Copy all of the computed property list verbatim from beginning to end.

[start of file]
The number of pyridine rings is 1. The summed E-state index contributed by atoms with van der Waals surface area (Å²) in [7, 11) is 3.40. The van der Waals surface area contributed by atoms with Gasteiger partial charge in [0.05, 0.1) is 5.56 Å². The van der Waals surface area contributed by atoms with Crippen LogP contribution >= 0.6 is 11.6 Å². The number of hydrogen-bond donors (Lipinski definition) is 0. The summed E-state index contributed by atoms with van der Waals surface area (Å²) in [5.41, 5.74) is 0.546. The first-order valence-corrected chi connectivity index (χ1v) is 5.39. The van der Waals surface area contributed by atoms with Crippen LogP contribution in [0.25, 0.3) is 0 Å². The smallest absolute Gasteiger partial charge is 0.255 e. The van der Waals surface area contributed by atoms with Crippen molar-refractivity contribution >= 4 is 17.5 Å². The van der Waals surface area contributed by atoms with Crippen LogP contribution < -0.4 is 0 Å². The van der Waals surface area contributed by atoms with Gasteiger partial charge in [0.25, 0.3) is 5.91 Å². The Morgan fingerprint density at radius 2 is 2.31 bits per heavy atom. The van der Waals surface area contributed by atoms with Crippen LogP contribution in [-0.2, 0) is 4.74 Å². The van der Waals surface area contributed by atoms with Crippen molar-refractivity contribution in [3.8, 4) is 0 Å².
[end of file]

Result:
The number of pyridine rings is 1. The summed E-state index contributed by atoms with van der Waals surface area (Å²) in [7, 11) is 3.40. The van der Waals surface area contributed by atoms with Gasteiger partial charge in [0.05, 0.1) is 5.56 Å². The van der Waals surface area contributed by atoms with Crippen LogP contribution >= 0.6 is 11.6 Å². The number of hydrogen-bond donors (Lipinski definition) is 0. The summed E-state index contributed by atoms with van der Waals surface area (Å²) in [5.41, 5.74) is 0.546. The first-order valence-corrected chi connectivity index (χ1v) is 5.39. The van der Waals surface area contributed by atoms with Crippen LogP contribution in [0.25, 0.3) is 0 Å². The smallest absolute Gasteiger partial charge is 0.255 e. The van der Waals surface area contributed by atoms with Crippen molar-refractivity contribution >= 4 is 17.5 Å². The van der Waals surface area contributed by atoms with Crippen LogP contribution < -0.4 is 0 Å². The van der Waals surface area contributed by atoms with Gasteiger partial charge in [0.25, 0.3) is 5.91 Å². The Morgan fingerprint density at radius 2 is 2.31 bits per heavy atom. The van der Waals surface area contributed by atoms with Crippen LogP contribution in [-0.2, 0) is 4.74 Å². The van der Waals surface area contributed by atoms with Crippen molar-refractivity contribution in [3.8, 4) is 0 Å².